Yet where would we discover, in reading the account in Matthew, that the narrator of the event was the veritable Publican at the Port of Gennesaret? He gives it no undue prominence. His passing reference to it is to exalt not himself, but Him who is "the chief among ten thousand." The selfish man, in rearing this monument to be read by future ages, would have done his utmost to magnify his own deeds, exalt his own sacrifices, and hide the dark blemishes in his previous life. But, when that inspired monument is reared—on the four sides of which each Evangelist inscribes the record of our Lord's ministry—see how the three others carefully obliterate all memory of their brother's former life, and seek to give due prominence to his generosity and self-sacrifice—while he himself, in giving his version of the great Gospel story, puts all his own goodness in the shade; and, as we seek the sculptor's name amid the letters he has chiseled, we find it thus entered amid the glorious company of Apostles—"Simon who is called Peter, and Andrew his brother; James the son of Zebedee, and John his brother; Philip, and Bartholomew; Thomas, and Matthew the Publican!"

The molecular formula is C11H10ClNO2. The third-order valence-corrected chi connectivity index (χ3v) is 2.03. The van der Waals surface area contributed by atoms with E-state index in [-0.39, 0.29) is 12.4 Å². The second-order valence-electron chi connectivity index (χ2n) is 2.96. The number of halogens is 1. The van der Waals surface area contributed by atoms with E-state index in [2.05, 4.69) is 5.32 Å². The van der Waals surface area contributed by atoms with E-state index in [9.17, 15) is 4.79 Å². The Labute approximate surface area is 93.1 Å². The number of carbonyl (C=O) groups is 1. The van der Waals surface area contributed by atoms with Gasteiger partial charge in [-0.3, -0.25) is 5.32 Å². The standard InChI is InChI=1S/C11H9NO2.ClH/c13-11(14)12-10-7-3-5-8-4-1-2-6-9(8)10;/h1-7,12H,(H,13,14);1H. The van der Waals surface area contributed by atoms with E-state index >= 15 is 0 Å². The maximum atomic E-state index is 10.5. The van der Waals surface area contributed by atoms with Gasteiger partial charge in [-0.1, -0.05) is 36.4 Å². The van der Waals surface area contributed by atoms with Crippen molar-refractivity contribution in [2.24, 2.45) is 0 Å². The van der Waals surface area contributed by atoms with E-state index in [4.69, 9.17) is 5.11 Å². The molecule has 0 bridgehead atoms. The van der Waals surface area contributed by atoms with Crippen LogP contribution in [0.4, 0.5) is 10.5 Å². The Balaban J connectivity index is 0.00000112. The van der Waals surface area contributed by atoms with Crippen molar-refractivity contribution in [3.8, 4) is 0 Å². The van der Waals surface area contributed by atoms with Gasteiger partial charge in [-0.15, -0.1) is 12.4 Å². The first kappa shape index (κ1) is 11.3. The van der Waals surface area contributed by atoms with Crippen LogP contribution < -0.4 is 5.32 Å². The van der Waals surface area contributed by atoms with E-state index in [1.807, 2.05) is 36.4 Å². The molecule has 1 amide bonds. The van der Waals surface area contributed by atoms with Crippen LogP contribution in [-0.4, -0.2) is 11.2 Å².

III. We have still another instance of sacrifice in the case of Matthew—the sacrifice of a class of feelings that had a more special reference to HIS RELATION TO OTHERS.

When one who has previously led a godless life comes under serious spiritual impressions—when the great Gospel change operates on his conscience, and he becomes a converted man—not the smallest part often of the struggle through which he passes, is the ridicule to which he has exposed himself at the hand of his former companions. "I would willingly," is the musing of many, "become religious—live a life of piety and prayer. But what would my associates think of me?—my companions in daily life—my brothers—my kinsmen—my neighbors in the counting-room—my assistants at the receipt of custom? I could bear anything, and put up with anything but these scoffing sneers. I would boldly make the avowal which conscience prompts; but I dare not breast that sweeping current of ridicule which I know too well must necessarily be encountered."